MISSOULA, Montana — Only Montana senior Sayeed Pridgett, Weber State senior Jerrick Harding, Idaho senior Trevon Allen and Eastern Washington junior Jacob Davison have made more field goals during Big Sky Conference play than Kendal Manuel.
None of the aforementioned save maybe Allen have taken more jump shots this season than Manuel, the second-leading scorer behind Pridgett for the first-place Montana Grizzlies.
Yet Manuel scored the 1,000th point of a college career that began in the Pac 12 and is finishing in his home state in unlikely fashion.
With Montana already in complete control against a reeling Weber State team playing without an injured Harding, Manuel caught pass in transition from freshman combo guard Josh Vazquez. He rose up off of two feet — SWX Montana color commentator and former Griz forward Bobby Moorehead said on the broadcast he’s never seen Manuel jump off of both feet — and threw down a right-handed dunk with authority.
The throw-down gave Montana a 26-12 lead with 9:12 left in the first half and brought the crowd at Dahlberg Arena to their feet. It also was part of a 21-point night that gives Manuel 702 points in his two years at Montana and 1,025 points in his career.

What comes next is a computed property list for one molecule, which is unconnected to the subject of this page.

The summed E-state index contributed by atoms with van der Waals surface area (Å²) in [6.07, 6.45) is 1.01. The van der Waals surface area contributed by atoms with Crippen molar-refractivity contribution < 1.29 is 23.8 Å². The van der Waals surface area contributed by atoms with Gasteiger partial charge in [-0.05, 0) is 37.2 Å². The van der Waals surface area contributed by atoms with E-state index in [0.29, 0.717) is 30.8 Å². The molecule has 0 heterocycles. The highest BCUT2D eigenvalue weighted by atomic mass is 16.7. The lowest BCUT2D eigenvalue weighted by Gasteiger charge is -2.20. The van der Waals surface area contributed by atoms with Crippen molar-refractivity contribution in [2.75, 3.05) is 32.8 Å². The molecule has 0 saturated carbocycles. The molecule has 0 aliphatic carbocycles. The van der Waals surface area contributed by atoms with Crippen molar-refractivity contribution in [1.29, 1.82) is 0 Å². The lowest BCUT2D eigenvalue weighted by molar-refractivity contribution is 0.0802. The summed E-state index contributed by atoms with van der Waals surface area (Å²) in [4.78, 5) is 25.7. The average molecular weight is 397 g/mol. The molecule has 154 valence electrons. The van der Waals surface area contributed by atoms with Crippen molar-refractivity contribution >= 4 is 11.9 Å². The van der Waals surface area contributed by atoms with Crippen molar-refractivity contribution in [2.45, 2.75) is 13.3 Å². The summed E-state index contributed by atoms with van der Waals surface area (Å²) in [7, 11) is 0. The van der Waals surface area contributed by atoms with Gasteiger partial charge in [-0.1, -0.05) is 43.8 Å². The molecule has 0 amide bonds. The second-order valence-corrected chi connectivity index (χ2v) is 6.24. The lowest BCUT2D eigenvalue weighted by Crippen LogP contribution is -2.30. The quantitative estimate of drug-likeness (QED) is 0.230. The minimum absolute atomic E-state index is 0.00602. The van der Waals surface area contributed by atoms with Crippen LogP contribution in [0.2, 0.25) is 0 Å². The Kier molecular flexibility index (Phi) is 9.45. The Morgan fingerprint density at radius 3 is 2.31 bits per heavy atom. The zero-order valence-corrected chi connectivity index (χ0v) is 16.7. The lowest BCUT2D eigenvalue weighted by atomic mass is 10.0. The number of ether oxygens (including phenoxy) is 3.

“I had my adrenaline going and I feel more confident during that Idaho game; I had a nice dunk there too,” Manuel said while flashing his effusive smile. “I feel more aggressive and Coach Flo (assistant Jay Flores) was actually the one who was telling me to quit double clutching and just to go dunk it. I do do it in practice so coming out here, he was like, ‘Hey man, put it out here.’ That was the result, I guess.”
After earning Montana Gatorade Player of the Year honors and leading Billings Skyview to the Montana Class AA state title in 2015, Manuel followed his high school chum Tres Tinkle to Oregon State to play for Tres’s father and former UM coach Wayne Tinkle.
Manuel redshirted his first in Corvallis after suffering a broken fibula in his right leg in the preseason. His second year with the Beavers, he started 25 games and played in 32. In 28.8 minutes per game, he scored 248 points and averaged 7.8 points per contest.
The following year, his minutes went down by one-third and his scoring suffered as a result. He finished the 2017-18 season with 75 points, averaging 2.6 points per game.
Since returning to his home state to play for head coach Travis DeCuire, Manuel has contributed and, this season, transformed into one of the most polished scorers in the league. Last season, he earned Big Sky Newcomer of the Year and Big Sky Top Reserve honors by averaging 8.7 points per game, knocking down 57 3-pointers in the process.